Background: Introduction : A Medical Orders for Scope of Treatment (MOST) form, adopted by the state of Texas in 2014, is similar to Physician Orders for Life Sustaining Treatment (POLST/MOLST) form in other states. It translates patient preferences for CPR, critical care, assisted nutrition, and transfer between healthcare facilities into a physician order set. Previous research has shown that POLST forms are associated with goal concordant care at end of life. This form was integrated into the system-wide electronic health records of Baylor Scott and White Health System in 2015 and serves as an important tool for Advanced Care Planning. It is also used as a quality measure for physician compensation. Data from Texas since the statewide adoption of forms in 2014 is lacking.Objectives :1. Calculate rates of completion of MOST form at a Tertiary Academic Hospital and identify baseline predictors of completed form along with provider characteristics based on gender and specialty.2. Identify differences in directive of Attempt Resuscitation vs DNR based on patient race, location, and discussant of the form. 3. Explore contradictions between sections of the same form for resuscitation, degree of medical intervention, and assisted nutrition. The form was considered contradictory if choices within sections did not align to indicate fully conservative or aggressive care.
Methods: Single center observational retrospective study. Electronic medical records were queried for patients over 60 years old who were established patients at a tertiary academic hospital in Texas and had at least one inpatient admission at the same hospital in 2017. Patients with an external PCP were excluded. Follow up period was 1 year or until date of death.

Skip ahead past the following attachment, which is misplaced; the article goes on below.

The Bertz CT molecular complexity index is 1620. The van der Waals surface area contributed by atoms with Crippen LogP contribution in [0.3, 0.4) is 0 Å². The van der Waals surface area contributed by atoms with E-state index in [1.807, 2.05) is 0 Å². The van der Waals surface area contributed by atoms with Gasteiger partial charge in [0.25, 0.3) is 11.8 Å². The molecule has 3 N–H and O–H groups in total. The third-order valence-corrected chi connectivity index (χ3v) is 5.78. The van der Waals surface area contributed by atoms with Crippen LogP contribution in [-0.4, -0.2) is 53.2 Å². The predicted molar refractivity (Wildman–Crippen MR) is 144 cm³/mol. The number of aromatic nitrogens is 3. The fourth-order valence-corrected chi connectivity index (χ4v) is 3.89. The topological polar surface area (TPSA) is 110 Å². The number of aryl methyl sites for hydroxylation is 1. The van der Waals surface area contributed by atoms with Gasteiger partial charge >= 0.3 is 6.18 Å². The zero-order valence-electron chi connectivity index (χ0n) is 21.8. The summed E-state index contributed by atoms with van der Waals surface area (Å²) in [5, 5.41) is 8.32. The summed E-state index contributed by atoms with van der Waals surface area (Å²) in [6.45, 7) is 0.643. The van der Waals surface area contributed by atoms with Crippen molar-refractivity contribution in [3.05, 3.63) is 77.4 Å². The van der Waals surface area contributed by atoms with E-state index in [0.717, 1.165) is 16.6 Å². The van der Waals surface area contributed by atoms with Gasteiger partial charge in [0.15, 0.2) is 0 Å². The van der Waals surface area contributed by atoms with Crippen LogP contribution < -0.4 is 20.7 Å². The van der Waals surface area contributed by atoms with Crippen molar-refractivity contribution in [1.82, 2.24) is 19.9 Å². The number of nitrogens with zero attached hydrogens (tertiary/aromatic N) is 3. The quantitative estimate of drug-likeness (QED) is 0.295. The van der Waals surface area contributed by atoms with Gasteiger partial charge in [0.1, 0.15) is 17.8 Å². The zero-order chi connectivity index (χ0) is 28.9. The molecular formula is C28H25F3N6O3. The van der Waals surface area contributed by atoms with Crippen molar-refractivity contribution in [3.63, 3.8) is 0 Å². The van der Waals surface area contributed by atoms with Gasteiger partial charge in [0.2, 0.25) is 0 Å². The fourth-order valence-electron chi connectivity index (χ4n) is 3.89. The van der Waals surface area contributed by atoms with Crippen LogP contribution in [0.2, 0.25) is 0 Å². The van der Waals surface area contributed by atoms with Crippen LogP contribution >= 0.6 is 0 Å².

Results: Of 3377 patients, 523 (15.4%) had a MOST form completed. In the logistic regression analysis, age, marital status were predictors of MOST form completion with p values reaching statistical significance. 57.2% of patients with completed forms chose DNR. Difference in DNR vs Attempt resuscitation significant for: Race, location of completion, and discussant. Forms were completed by female provider 67.7% of the time, in the inpatient setting 52.6% of the time, and by a geriatric specialist 45.8% of the time. 155 (29.6%) of total forms were contradictory with greater number of contradictions when patients chose DNR (18.9%) vs Attempt resuscitation (10.7%).
Conclusions: Despite being recognized as a quality and pay for performance measure, rates of MOST form completion were low. The most common choice for resuscitation within completed forms was DNR. Disparities due to race exist. Approximately a third of the forms indicated contradictions in goals of care. Contradictions in forms highlight the gaps in communication around advanced directives and end of life care between patient and provider. This necessitates process measures to improve advance care planning, patient provider communication, and illness understanding in seriously ill patients.